The summer has gone by far too quickly, and I've spent the majority of my time buried in the library. I just returned home from a long weekend in Delphi, however, where I not only took some amazing photographs, but also found some unexpected dissertation research. Of course, this means more work to both catch up on in the library as well as new work to undertake. I suppose that's a good sign. More to come; three weeks left here.
This Wednesday was World Book Night for 2014, a movement started to promote literacy and a love of reading. Why April 23rd? Well, it's UNESCO's World Book Day, as well as - get this - the 450th birthday (!) of William Shakespeare. This was my first time volunteering to be a part of World Book Night; I was inspired to do it as part of my on-going effort to make Life in Baltimore a little more bearable these past few months.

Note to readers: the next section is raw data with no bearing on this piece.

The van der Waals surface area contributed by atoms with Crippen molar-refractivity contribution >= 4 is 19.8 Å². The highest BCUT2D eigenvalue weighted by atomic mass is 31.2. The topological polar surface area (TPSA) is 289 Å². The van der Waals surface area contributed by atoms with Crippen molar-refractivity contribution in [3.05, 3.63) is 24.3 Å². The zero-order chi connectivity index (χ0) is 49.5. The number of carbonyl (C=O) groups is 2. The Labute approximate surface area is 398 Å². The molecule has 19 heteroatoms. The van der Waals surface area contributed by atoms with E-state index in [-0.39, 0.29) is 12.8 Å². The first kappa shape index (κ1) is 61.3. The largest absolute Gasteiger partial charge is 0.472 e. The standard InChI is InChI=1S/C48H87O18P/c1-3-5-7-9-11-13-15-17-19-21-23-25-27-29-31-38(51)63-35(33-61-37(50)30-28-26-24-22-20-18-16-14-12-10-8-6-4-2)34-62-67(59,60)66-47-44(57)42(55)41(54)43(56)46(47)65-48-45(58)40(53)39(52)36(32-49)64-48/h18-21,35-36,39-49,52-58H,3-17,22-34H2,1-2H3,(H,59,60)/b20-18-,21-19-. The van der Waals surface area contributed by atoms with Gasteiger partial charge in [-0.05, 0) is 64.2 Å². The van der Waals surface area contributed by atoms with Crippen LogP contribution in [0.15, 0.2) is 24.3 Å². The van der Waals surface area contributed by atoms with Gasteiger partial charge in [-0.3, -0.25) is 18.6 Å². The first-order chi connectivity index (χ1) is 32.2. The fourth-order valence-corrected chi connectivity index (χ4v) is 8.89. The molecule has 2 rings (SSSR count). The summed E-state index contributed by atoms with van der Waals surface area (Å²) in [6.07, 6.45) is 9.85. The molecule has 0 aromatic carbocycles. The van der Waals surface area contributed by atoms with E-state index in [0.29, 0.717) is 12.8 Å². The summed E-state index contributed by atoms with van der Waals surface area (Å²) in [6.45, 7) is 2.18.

I honestly don't remember how I heard about World Book Night. I signed up for it earlier this semester, and proposed to hand out books down in the area of Johns Hopkins Hospital. Why there? Because it's a rapidly changing area of Baltimore that is populated by a mix of people from different backgrounds - hospital workers, locals, students, and others, and I figured that would be a good location to reach people who don't have the same kind of access to books that those of us up in the Ivory Tower of Homewood do. The neighborhood is rapidly changing (see here), and not always with the most positive outlook (see here, though rather outdated). So a little grassroots effort and spreading the joys of reading could do no harm, I thought.